4. Mr. Sparks' February 2012 Complications and Treatment
In February 2012, Mr. Sparks became acutely ill. On February 1, he went to the medical clinic, reporting an emergency. He described symptoms of frequent, darkly colored urination, a sore throat and mouth, fever, chills, trouble sleeping and eating, coughing with yellow and green sputum, and a burning sensation in his chest. Also, his gums and throat were red with white patches. After an evaluation, a nurse gave Mr. Sparks ibuprofen and instructions to return to the clinic if his symptoms worsened. Mr. Singh also prescribed an antibiotic, though he did not evaluate Mr. Sparks that day.
The next day, Mr. Sparks returned to the clinic reporting no improvement. He said he had been up all night, nauseous and vomiting. He had a low-grade fever, enlarged cervical nodes, and no improvement to the sores in his mouth, gums, and throat. Mr. Singh diagnosed pharyngitis, prescribed Omerprazole, continued the antibiotics, and ordered an additional injection of antibiotics. He also instructed Mr. Sparks to drink more water to maintain proper hydration and to sleep with his head elevated to reduce the symptoms of acid reflux.
On February 4, 2012, Mr. Sparks again returned to the clinic. This time he said he could not swallow, his tongue was swollen, he was having trouble breathing, and he was vomiting “acid.” Id., Vol. 1 at 209. He reported eating almost nothing in the past couple of days, not even water. A nurse examined Mr. Sparks and noted his lips and cheeks appeared swollen, he had a white film on the inside of his mouth and on his tongue, and he had papules on his hands. The nurse consulted with Mr. Laurence, who was on-call. Mr. Laurence ordered a urinalysis, which revealed abnormal amounts of ketones and sugar in Mr. Sparks' urine. Additionally, his non-fasting blood glucose was 396 mg/dl. Based on this information, Mr. Laurence directed the nurse to administer fluids and insulin, which dropped Mr. Sparks' glucose to 296 mg/dl. Once Mr. Sparks was stable, Mr. Laurence transferred him to the hospital, where doctors diagnosed him with diabetes.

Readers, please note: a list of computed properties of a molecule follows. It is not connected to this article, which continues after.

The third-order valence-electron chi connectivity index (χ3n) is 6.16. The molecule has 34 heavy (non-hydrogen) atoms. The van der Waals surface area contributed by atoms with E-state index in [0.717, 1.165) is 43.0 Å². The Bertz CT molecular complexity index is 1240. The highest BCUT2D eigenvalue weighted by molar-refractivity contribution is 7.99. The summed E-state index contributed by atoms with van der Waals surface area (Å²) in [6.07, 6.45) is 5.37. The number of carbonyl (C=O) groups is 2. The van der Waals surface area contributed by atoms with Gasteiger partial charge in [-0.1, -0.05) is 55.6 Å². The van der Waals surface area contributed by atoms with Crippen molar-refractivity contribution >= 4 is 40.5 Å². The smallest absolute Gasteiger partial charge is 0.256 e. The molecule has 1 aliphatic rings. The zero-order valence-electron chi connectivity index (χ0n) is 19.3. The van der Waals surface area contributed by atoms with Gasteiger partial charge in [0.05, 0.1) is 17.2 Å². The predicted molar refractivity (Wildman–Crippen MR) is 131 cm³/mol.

C. Procedural History
Based on these events, Mr. Sparks filed a pro se complaint under 42 U.S.C. § 1983, alleging Mr. Singh and Mr. Laurence violated his Eighth Amendment rights by failing to diagnose and treat his diabetes.3 Mr. Singh and Mr. Laurence moved for summary judgment, and through counsel, Mr. Sparks filed a response in opposition.
Mr. Sparks argued that Mr. Singh was deliberately indifferent to his serious medical needs by failing to refer him to the chronic care clinic upon transfer to Arkansas Valley. He insisted Mr. Singh knew he had impaired glucose levels and also knew the attendant risks of it progressing to diabetes, and yet he did nothing.
Mr. Sparks alleged that Mr. Laurence failed to treat him for diabetes after he was discharged from the hospital in April 2011. Citing Mr. Laurence's testimony that he would have reviewed the infirmary records reflecting an 8% A1C and a questionable history of diabetes, Mr. Sparks claimed Mr. Laurence disregarded a substantial risk of harm by failing to begin treatment when he returned to Arkansas Valley.
The district court rejected these arguments and granted summary judgment to Mr. Singh and Mr. Laurence.4 This appeal followed.
A. Standard of Review and Legal Background
“We review the district court's grant of summary judgment de novo, applying the same legal standards the district court applied under Federal Rule of Civil Procedure 56(a).” Helget v. City of Hays, 844 F.3d 1216, 1221 (10th Cir. 2017). “ ‘The [c]ourt shall grant summary judgment if the movant shows that there is no genuine dispute as to any material fact and the movant is entitled to judgment as a matter of law.’ ” Id. (quoting Fed. R. Civ. P. 56(a)). A fact is material if it could “affect the outcome of the suit”; a dispute is genuine “if the evidence is such that a reasonable jury could return a verdict for the nonmoving party.” Anderson v. Liberty Lobby, Inc., 477 U.S. 242, 248 (1986). “At the summary judgment stage, the judge's function is not ․ to weigh the evidence and determine the truth of the matter but to determine whether there is a genuine issue for trial.” Id. at 249.